Suppose the vet is an employee. If that vet decides to live by what he or she has signed and provide a 24-hour service, and if I as the employer decide it is not economically viable to send him or her out at 4 a.m. to deliver lambs, we might part company by the end of the week. Do I still have certification for the next four years? The witnesses have given me no indication, in their report or anywhere else, that the VCI checks what the vet's role in the company is, apart from verifying that he or she is a qualified vet and signed the application. The VCI has been ignoring the fact that there is a fourth party in the relationship. Is it not the case that in the context of the TB eradication scheme, the Department of Agriculture, Food and the Marine recently stated that the service provider cannot be an employee of the practice? If that is correct, and I am led to believe it is, can the witnesses provide an answer? The VCI has allowed this relationship to develop by totally ignoring the fourth party because it suits the VCI to do so. It undermines its own role in policing this code by turning its back on the fact that it will accept a signature from anybody, on anybody else's behalf, once the signatory has gone to UCD or wherever to get the right letters after his or her name. The VCI is not even interested in what the vet's role within that organisation is, other than to note that he or she has the qualification. A week later he or she might not be working under the licence the VCI grants or in the building for which it has granted a licence.

Ms Niamh Muldoon

I cannot comment on the TB matter so I will not stray into that. I note that we are dealing with members of a profession. One cannot buy the signature of a solicitor, a pharmacist or a doctor. They are members of a profession and are bound by a code of professional conduct. It is not the case that a company is going to come in here and buy the signature and buy the name-----

The practitioner may also be bound by a contract of employment under the new circumstances, if they are working for a fourth party.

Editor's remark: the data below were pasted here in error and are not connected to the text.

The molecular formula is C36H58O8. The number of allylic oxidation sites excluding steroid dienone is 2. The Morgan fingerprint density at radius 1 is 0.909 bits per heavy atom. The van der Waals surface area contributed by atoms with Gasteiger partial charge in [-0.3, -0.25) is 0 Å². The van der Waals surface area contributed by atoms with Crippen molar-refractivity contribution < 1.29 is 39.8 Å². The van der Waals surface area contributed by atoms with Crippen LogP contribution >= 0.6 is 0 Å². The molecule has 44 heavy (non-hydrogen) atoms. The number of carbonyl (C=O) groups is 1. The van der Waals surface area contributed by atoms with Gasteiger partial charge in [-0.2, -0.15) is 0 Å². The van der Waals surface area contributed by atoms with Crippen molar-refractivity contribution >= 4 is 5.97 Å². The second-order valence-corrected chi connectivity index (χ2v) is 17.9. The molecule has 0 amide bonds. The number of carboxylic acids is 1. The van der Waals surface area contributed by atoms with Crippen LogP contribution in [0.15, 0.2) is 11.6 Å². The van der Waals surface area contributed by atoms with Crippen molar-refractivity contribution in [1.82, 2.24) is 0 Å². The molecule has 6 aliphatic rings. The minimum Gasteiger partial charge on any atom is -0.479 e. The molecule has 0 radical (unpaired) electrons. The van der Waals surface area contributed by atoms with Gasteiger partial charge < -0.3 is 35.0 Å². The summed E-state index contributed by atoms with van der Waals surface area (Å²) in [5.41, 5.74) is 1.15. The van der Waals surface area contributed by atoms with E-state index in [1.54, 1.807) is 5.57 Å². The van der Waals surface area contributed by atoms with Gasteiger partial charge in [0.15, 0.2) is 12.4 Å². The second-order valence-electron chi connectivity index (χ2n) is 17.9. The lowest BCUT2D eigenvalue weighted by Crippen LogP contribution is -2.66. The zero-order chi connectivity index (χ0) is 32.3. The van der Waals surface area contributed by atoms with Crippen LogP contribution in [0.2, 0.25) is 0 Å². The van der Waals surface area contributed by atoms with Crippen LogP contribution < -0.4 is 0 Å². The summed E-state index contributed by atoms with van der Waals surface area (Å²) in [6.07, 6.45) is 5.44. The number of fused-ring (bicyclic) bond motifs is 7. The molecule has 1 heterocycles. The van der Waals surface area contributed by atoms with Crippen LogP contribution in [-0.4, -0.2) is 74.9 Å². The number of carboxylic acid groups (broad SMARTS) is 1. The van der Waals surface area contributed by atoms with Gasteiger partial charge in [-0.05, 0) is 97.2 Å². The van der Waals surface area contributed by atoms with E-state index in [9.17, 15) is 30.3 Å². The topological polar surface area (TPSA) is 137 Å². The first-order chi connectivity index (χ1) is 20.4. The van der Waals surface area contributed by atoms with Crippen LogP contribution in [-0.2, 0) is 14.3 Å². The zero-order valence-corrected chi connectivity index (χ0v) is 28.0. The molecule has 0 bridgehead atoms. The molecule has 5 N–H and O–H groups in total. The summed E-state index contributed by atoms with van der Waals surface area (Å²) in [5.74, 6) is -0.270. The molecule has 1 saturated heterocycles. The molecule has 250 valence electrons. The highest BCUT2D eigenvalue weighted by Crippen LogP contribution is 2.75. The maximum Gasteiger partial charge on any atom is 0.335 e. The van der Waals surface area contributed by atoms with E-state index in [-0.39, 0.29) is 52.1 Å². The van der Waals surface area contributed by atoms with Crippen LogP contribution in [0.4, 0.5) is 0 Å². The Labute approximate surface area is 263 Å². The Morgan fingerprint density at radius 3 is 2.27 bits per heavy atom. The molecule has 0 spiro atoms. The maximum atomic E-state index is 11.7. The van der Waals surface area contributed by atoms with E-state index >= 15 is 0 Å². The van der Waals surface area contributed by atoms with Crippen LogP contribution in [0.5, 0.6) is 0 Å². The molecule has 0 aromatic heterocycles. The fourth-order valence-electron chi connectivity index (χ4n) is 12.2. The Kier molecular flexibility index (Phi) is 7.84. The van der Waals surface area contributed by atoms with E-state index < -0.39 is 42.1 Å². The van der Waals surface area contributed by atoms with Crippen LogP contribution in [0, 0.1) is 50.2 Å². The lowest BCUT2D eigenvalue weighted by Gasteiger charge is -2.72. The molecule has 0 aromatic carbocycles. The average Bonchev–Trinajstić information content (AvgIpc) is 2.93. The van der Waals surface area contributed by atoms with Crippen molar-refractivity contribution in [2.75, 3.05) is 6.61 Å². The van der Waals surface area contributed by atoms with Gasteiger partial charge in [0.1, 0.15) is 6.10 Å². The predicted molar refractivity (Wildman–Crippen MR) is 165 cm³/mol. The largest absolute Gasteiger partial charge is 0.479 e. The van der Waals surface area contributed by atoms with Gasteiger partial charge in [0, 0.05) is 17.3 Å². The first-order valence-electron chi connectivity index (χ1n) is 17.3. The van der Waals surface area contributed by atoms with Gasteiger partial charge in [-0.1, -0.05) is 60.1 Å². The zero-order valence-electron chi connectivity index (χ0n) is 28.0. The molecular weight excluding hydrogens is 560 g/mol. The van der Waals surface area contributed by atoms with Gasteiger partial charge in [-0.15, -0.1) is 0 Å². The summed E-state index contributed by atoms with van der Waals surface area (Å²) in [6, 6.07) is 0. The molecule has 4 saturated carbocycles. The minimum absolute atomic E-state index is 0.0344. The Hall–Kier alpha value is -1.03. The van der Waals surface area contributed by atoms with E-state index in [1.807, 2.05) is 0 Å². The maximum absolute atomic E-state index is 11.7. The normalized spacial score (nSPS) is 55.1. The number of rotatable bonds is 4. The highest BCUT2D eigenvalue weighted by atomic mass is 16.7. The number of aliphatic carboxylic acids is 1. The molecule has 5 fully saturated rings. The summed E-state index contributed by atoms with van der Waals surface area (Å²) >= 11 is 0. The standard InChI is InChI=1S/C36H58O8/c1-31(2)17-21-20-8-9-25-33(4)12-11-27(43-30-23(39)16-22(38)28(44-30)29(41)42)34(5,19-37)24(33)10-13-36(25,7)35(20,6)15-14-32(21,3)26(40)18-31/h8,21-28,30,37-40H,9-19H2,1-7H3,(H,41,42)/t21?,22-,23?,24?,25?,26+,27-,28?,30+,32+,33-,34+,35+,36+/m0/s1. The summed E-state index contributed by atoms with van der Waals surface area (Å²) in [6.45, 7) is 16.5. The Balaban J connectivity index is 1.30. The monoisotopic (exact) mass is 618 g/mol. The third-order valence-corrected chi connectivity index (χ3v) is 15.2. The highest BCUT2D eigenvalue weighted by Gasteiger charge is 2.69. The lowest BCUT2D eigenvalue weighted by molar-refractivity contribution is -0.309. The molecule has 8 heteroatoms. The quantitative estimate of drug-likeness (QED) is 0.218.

Ms Niamh Muldoon

He or she may be, but in applying for this licence the clinical discretion rests with the registrant. The registrants are members of a profession. No member of any profession will sell his or her signature for cheap use by another. Society expects higher standards of all professions. Practitioners of veterinary nursing are no different. I do not foresee the circumstances Senator Paul Daly outlines as being problematic. That said, if individual nuances within the area of veterinary practice prove to be problematic, the VCI will not be found wanting in playing its role. Our job is to make sure that there is effective regulation.

Our concern is for society and the public interest. It is not the case that we are going to turn a blind eye to substandard or poor practice. It simply will not be allowed.

Does Ms Muldoon have confidence in the role of the VCI in policing this?

Ms Niamh Muldoon

Yes, absolutely.

The VCI is policing employees. It is not a case of it not having contact with the employer but of actually denying that the employer exists. How can the VCI have confidence in its role within the sector? The VCI is adamantly arguing that the fourth party does not exist in this scenario and that it is a three-way street. How can the VCI have confidence in its role in evaluating or policing the sector?

Ms Niamh Muldoon

I am the first to acknowledge that this has been a really challenging matter for the Veterinary Council of Ireland, the profession and for all of our stakeholders. It is a changing environment so change, updates and reform will be required by the council in different areas. All of that is in train and is being developed. We are absolutely confident that we can effectively regulate the practice of veterinary medicine. We would not be appearing before this committee today if that was not the case; we would be beating down the door seeking legislative change and amendments. We would not be discharging our statutory duties under the Act if we were not effectively regulating the sector. We confidently believe we can do that but if that position changes and if, over the passage of time, we discover that there are gaps or difficulties with which we cannot deal effectively, we will not be found wanting in terms of coming forward. The standards will remain high and we are absolutely confident of that.

Ms Muldoon said that the VCI will regulate if practices are not fulfilling their duties. It is well documented, without mentioning specifics, that services have been withdrawn because of corporate ownership. Has the VCI imposed any sanctions on practices or on the relevant individuals who are on the council's register in response to that?

Ms Niamh Muldoon